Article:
What are the different types of web hosting?

Web hosting accounts are available for customers with a wide variety of needs and purposes. Whether you're looking to launch a personal homepage with a few visitors a month, or an e-commerce business website that serves thousands of users daily, web hosts are likely offering packages that fit your demands.

Shared web hosting: This is generally the most basic level of web hosting. A shared hosting account means that your server is used by a number of other shared hosting customers with the web host. There is generally enough disk space and bandwidth for small websites, and some other features such as email, FTP, PHP, and MySQL databases are often included.

Virtual private servers: Known as VPS for short, these allow you to have nearly as much control as a full dedicated server, however, the server itself is shared with several other virtual private server customers. As more system resources may be available, the quality and reliability of the VPS may be better than shared web hosting. Websites with medium size and traffic frequently work well on such a package, which costs more than shared hosting, but still a fraction of dedicated hosting.

Dedicated servers: Large-scale sites and those which are heavily-trafficked may be in need of a dedicated server for their web hosting. This means an entire computer (server) is available for a single client. These may be costly, although some lower-end ones are available for cheap prices, for customers who need more than a VPS offers, but have no use for a high-end dedicated server.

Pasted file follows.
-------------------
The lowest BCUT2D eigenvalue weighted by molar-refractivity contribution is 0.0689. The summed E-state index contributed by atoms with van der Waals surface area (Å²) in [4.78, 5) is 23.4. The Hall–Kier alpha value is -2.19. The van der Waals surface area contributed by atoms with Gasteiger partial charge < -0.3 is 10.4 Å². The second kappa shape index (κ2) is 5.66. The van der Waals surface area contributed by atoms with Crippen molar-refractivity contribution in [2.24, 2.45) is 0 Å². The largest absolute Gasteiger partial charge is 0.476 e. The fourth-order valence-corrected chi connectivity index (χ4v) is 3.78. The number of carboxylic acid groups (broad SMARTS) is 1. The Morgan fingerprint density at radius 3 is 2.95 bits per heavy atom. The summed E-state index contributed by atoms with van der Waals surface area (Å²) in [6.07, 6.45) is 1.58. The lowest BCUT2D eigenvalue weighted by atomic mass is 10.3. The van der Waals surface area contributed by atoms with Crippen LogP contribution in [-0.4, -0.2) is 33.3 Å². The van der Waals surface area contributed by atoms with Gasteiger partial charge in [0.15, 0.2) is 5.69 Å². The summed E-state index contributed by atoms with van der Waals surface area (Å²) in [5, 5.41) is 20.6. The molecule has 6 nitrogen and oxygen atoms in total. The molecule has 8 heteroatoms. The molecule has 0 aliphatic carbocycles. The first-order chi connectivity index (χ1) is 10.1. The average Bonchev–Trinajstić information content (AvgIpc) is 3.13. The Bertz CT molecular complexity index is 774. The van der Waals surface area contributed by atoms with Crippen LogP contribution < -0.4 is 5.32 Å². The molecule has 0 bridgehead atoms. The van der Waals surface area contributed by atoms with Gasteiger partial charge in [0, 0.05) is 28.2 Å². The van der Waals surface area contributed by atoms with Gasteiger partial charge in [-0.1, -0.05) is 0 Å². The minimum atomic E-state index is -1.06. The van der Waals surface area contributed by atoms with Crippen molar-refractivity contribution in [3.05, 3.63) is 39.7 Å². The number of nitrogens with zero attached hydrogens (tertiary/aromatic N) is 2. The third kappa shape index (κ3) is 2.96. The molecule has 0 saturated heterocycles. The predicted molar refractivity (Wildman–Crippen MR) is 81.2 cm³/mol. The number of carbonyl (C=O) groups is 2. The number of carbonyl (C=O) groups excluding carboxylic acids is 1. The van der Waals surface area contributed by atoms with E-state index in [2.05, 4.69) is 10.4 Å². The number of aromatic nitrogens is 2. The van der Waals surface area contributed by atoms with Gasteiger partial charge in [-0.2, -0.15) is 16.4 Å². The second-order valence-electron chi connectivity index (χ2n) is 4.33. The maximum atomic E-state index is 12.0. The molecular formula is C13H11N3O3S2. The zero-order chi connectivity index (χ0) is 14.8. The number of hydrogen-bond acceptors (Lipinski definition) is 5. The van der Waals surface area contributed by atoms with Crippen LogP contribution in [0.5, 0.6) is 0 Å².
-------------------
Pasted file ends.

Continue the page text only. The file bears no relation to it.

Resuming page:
Clustered servers: Websites with extremely high amounts of traffic may become too intensive for even a whole server. In this case, clustered servers can be used in order to have multiple computers handling a single website.

When taking into consideration which type of web hosting, looking at the features each package offers may also prove useful. Does the account provide enough disk space, bandwidth and email addresses? Are sufficient databases provided, along with the scripting languages the website will need? Is it compatible with the minimum requirements of any third-party software that will be used, such as for a forum or blog? Is the control panel, such as cPanel, Plesk, or a proprietary one, suitable for you?

Once you have a plan for what type of web hosting and what specifications you need, choosing a particular hosting plan may become an easier task.

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